Skip to main content
Qualtrics Home page

Try Qualtrics for free

Free Account

Combining brand and customer experience

12 min read
BX and CX are often tracked separately, in unhelpful siloes. But they’re both equally important parts of the same pie, and – when tracked properly – one can often help build the other. Here’s everything you need to know…

What is brand experience?

Brand experience (often shortened to BX) is a catchall term for the feelings that result from a customer interacting with or otherwise knowing about your brand. And, just as there are lots of facets to what makes a brand in general (brand story, brand identity, brand image, brand promise, brand design, brand proposition, etc.), there is a raft of components that make up the brand experience.

Customer service and customer experience are important parts of the puzzle, but so are other tenets of your company’s entire presence – like online representation, visual design, marketing, advertising, reviews, and more. BX is the summation of how a customer perceives you across every touchpoint, and a great brand experience encourages consumers to buy into you on – an emotional level.

[Brand experience is] how consumers interact with brands in real life, generating feelings, beliefs and behaviours that result in comparative marketplace advantages that lead to more sales, pricing power and resistance to competitive threats.

Frank Zinni, Senior XM Scientist, PhD

What’s important to remember is that while you can design strategies to help influence both immediate brand experience and long-term BX, it’s a metric that is, by its nature, owned by your customers.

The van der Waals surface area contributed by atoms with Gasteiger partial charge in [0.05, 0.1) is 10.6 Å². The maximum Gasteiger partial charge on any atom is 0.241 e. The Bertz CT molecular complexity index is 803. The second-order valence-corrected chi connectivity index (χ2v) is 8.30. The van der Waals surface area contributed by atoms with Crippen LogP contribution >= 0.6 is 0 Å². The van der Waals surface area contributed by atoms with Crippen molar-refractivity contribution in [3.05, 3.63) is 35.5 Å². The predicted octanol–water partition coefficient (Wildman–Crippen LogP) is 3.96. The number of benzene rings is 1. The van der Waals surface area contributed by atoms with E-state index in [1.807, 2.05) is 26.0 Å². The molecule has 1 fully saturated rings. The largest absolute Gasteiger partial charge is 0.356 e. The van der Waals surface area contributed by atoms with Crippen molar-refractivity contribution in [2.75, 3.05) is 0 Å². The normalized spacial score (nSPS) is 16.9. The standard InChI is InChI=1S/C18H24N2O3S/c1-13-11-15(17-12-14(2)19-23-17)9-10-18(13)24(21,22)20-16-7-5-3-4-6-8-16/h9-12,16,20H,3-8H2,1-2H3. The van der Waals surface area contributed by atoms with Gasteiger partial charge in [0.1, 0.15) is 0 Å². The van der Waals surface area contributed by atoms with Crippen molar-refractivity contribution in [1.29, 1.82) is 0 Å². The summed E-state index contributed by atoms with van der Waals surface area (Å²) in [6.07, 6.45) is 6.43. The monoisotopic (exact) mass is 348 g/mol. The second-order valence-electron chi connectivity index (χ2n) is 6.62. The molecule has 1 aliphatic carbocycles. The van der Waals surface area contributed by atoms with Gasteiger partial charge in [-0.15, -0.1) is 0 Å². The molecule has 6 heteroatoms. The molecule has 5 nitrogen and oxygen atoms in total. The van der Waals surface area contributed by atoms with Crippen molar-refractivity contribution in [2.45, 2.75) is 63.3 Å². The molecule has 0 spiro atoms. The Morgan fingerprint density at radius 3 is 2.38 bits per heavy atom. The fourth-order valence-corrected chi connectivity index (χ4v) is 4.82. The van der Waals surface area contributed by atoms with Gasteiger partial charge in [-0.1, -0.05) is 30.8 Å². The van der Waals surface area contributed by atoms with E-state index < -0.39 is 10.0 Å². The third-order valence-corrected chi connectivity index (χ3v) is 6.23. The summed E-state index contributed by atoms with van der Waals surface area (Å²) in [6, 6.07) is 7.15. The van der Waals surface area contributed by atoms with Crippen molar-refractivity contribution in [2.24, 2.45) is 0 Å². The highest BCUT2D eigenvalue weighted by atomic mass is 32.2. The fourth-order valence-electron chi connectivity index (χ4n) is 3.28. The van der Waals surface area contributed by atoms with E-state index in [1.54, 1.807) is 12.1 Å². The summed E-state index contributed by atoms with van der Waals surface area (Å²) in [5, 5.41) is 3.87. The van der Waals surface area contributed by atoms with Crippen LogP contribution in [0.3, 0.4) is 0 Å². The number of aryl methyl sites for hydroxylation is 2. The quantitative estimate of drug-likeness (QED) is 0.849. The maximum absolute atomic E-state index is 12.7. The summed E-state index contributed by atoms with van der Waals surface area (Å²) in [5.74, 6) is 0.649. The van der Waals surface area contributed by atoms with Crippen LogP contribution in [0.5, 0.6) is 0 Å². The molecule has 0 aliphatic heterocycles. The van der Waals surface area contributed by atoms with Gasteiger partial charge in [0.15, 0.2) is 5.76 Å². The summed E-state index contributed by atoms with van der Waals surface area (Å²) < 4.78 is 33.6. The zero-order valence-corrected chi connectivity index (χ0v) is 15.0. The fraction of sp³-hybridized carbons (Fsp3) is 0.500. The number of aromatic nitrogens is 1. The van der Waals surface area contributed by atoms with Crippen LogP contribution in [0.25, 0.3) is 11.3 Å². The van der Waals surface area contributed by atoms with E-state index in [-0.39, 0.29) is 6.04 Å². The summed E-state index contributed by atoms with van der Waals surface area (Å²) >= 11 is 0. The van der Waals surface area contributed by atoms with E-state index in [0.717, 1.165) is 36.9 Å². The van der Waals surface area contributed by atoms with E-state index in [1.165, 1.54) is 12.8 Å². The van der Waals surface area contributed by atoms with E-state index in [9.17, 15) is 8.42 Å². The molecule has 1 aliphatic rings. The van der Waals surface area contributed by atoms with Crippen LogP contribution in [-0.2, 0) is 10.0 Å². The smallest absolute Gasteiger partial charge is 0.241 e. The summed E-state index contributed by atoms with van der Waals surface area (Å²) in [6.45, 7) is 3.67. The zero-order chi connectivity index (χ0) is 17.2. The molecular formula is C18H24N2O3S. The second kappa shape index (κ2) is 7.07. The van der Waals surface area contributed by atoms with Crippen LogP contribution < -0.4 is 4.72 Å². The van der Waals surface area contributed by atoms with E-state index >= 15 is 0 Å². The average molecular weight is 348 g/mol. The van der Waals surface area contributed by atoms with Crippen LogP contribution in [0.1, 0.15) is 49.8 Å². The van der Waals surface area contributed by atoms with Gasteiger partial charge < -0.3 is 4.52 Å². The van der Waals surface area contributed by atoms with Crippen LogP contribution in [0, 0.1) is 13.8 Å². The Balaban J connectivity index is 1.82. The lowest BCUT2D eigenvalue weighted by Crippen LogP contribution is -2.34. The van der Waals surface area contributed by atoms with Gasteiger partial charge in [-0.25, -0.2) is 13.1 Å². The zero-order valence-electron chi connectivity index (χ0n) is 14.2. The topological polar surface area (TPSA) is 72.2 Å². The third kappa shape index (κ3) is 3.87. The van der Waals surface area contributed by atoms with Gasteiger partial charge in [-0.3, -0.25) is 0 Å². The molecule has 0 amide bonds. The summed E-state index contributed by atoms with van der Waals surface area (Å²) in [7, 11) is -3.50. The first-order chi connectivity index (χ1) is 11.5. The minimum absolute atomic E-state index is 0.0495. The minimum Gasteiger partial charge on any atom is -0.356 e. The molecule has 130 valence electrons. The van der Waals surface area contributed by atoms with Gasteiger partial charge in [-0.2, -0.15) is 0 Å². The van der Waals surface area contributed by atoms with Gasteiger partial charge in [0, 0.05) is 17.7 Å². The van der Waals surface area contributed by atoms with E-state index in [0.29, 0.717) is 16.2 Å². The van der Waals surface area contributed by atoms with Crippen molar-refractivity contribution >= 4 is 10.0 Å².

In other words: it’s your customers who decide what your brand experience is – and it’s your customers who’ll share that with their peers.

What is customer experience?

Well, for starters, it’s not just a fancy way of saying customer service. That’s because customer experience (often shortened to CX) goes way beyond that lone part of your customer’s journey, and gives a more modern, holistic view of how customers are interacting with your business.

Think of it this way: customer service is a department. It handles the pre-and-after-sales interactions you have with your customer, where a concern or an issue is raised, then solved. That contact centre is a vital part of every business, but it’s just one part of the CX puzzle. That’s because making your customer’s experience with your company a happy one is a challenge that’s solved by many parts of the business, across all touchpoints.

Third-party reviews your customer comes across form part of the customer experience. So does the length of time your website takes to load. And as does the layout and appearance of your physical stores.